Yeah. Absolutely. So I’m currently in the middle of kind of restructuring programs. And really the reason for that is I didn’t have those well to mind who is each program for kind of audience is built in yet. I had a lot of offers and I didn’t really have a specific target audience for each one. So I’ve really been working on narrowing it down now and So I have kind of an introductory offer that is a live, virtual live boot camp. That runs a couple of times a year, and this is one of the first ways that people usually get into my world into my scope. And this one kind of tackles. If I broke down being a TPT seller into 3 parts, which I have, I call it the savvy teacher seller framework. Because my TPT business is centered around the savvy teacher seller, which is my podcast. I Broke that down into 3 parts, and the boot camp really addresses the first piece of that, which is to improve your TPT product listings. And then once we have good TPT product listings, once we have our products in a good place, then we’re ready for traffic to them. So the next phase for people is to move into my SEO course, which kind of covers phase 2 of my framework. And then once you have good product listings and you are getting organic traffic through SEO to your products, to your blog posts, wherever, then the next step is to go ahead and expand your audience and start doing more marketing around things. And so I have a coaching program that addresses that end things. So it really is now that I have cleaned it up, it feels like a very linear progression for people. And really moves them through doing things in the order that makes sense for most people’s businesses.
Laura Kåmark [00:12:16]:
Oh, I love that. I look forward to when I am able to break down my framework and get into that progression because, I mean, I’ve, you know, again, we’ve been friends for years. I’ve really enjoyed being come kinda coming along for the ride on your journey, and I love seeing how all of our friends in our different masterminds and accountability groups. So we’re in how their businesses are growing and progressing and, you know, the little tweaks and changes along the way that we make. It’s really fascinating to me. You have a lot of businesses. Like, I do. You are a very multi passionate entrepreneur. You I know you still have, as we talked about, already, chocolateapples, which is your TPT store. You have your coaching and you also do your web design. How is there anything you would do different? Is there any that you could maybe? Because I know, like, a lot of people in the audience are multi passionate have a lot of things that they’re doing. They have their hands and a lot of things. Is there any advice you would give someone of how they could make it a little easier?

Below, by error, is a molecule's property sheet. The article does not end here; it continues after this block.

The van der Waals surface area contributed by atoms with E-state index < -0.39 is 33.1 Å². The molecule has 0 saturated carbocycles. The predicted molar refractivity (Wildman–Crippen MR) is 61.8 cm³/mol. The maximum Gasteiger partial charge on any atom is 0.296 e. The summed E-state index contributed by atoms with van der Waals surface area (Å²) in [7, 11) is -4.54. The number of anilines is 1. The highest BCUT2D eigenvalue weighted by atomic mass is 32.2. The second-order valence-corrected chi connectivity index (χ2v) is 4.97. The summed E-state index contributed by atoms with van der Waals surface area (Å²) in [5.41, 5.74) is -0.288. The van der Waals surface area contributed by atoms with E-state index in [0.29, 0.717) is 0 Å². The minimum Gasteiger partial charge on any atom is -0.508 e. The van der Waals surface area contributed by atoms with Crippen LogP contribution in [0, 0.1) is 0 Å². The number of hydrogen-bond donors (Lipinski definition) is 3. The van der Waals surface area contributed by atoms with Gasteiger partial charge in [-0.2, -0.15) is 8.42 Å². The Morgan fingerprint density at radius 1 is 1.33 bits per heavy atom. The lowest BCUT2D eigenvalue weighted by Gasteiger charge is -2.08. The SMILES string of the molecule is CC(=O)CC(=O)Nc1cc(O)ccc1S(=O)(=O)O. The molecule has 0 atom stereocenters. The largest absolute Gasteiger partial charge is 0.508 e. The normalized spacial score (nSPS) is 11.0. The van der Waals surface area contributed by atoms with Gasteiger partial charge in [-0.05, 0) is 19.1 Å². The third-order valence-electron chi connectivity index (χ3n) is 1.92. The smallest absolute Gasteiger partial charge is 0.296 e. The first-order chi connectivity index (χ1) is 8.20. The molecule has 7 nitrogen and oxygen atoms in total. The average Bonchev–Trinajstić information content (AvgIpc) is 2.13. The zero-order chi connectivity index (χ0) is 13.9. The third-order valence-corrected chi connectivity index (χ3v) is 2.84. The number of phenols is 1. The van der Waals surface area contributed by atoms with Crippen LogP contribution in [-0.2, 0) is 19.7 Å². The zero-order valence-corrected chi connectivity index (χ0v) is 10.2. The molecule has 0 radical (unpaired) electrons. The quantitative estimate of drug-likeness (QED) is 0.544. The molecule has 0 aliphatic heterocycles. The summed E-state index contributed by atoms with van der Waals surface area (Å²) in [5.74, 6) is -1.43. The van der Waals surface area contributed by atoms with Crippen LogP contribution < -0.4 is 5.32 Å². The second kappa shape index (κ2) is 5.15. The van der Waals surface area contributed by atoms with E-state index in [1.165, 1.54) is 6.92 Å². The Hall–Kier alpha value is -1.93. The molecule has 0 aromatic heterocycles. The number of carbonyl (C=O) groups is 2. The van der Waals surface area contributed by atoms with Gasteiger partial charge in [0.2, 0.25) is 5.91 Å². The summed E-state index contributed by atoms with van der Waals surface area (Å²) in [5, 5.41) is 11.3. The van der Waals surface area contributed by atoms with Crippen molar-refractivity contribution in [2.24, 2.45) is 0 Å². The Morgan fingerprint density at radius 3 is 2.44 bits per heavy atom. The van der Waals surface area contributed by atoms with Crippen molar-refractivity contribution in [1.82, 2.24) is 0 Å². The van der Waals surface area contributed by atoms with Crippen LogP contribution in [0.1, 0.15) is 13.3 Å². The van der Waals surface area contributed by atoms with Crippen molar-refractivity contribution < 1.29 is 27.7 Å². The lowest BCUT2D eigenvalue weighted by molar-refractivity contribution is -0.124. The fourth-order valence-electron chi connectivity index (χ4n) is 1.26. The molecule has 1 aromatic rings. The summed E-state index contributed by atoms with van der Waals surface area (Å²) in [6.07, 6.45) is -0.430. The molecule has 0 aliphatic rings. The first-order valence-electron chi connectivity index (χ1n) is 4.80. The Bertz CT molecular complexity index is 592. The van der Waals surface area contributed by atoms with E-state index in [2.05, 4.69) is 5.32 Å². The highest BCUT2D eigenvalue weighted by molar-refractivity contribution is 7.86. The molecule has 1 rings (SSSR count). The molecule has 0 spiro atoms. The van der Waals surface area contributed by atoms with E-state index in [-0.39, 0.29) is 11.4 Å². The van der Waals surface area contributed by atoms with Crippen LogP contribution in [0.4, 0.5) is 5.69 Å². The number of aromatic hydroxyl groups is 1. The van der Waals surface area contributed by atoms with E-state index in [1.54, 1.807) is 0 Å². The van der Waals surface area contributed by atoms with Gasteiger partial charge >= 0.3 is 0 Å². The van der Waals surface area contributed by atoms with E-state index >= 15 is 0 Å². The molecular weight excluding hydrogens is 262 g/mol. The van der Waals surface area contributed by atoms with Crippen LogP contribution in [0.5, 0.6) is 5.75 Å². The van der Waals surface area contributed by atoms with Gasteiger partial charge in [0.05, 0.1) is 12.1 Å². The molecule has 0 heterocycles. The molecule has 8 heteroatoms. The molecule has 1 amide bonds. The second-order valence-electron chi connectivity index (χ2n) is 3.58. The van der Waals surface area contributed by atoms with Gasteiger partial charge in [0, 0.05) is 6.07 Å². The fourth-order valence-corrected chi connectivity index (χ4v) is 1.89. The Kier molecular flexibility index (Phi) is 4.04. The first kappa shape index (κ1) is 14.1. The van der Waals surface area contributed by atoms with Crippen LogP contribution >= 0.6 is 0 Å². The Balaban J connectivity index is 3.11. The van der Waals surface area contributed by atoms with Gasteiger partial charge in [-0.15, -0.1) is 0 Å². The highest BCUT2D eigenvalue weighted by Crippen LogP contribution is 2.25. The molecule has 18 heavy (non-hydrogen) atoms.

Kristen Doyle [00:13:26]:
Yeah. I have definitely learned the hard way on a lot of this, and I know you have witnessed a lot of it where I have looked at all of my businesses and thought I have to cut something. I can’t do it all. I have to get rid of one of these, and I keep coming back to Yeah. But I don’t want to because I am multi passionate. I enjoy all of them. And then there’s there’s the other reality of if you’re going to be a coach in a niche, people really like for you to know that niche because you also are working in it. They don’t want to hear a lot of times from coaches who don’t do the work that they’re doing. So there’s that of it as well. My TPT store and my coaching go hand in hand because I don’t have much authority as a coach if I don’t know what’s going on in TPT right now. I have to stay up on all of that. So what I have learned is, obviously, I’m going to have to balance at least 2 businesses, if not 3. And what I’ve learned is it’s really important to have some good people on your team who can support you and help fill in things that I, as the CEO, which I don’t like to even call myself, but as the visionary at the person who started all of this, there are certain things I don’t need to be doing, tasks that I can hand off to team members. So I’ve learned to trust some team members, and that is a whole other whole other thing to manage. As you know, all of a sudden now you’re managing people in addition to managing your business, and that’s another whole thing to deal with, but I have learned how to do that pretty well. And, that has been a big a big saver for me as far as being able to handle, but all I was gonna say both, all three businesses. The other thing is starting to automate as many things as I can. And I am still working on that. There are a lot of pieces right now that I have hired people for that really could be automated, and I’m working on transitioning to automating some things like my, social media posts for chocolate apples are getting automated right now. My email for chalking apples are also gonna be put on an automated kind of a system, not quite automated, but automation lights or maybe we’ll call it. But finding ways to automate as much as I can and take as many steps off of my to do list as possible, even, you know, looking for ways that I can use Zapier to connect this platform to that platform so I don’t have to do the work. Sometimes that can feel like I am wasting time on trying to figure out how to automate, but in the long run, it can save so much time on an just over and over day to day basis.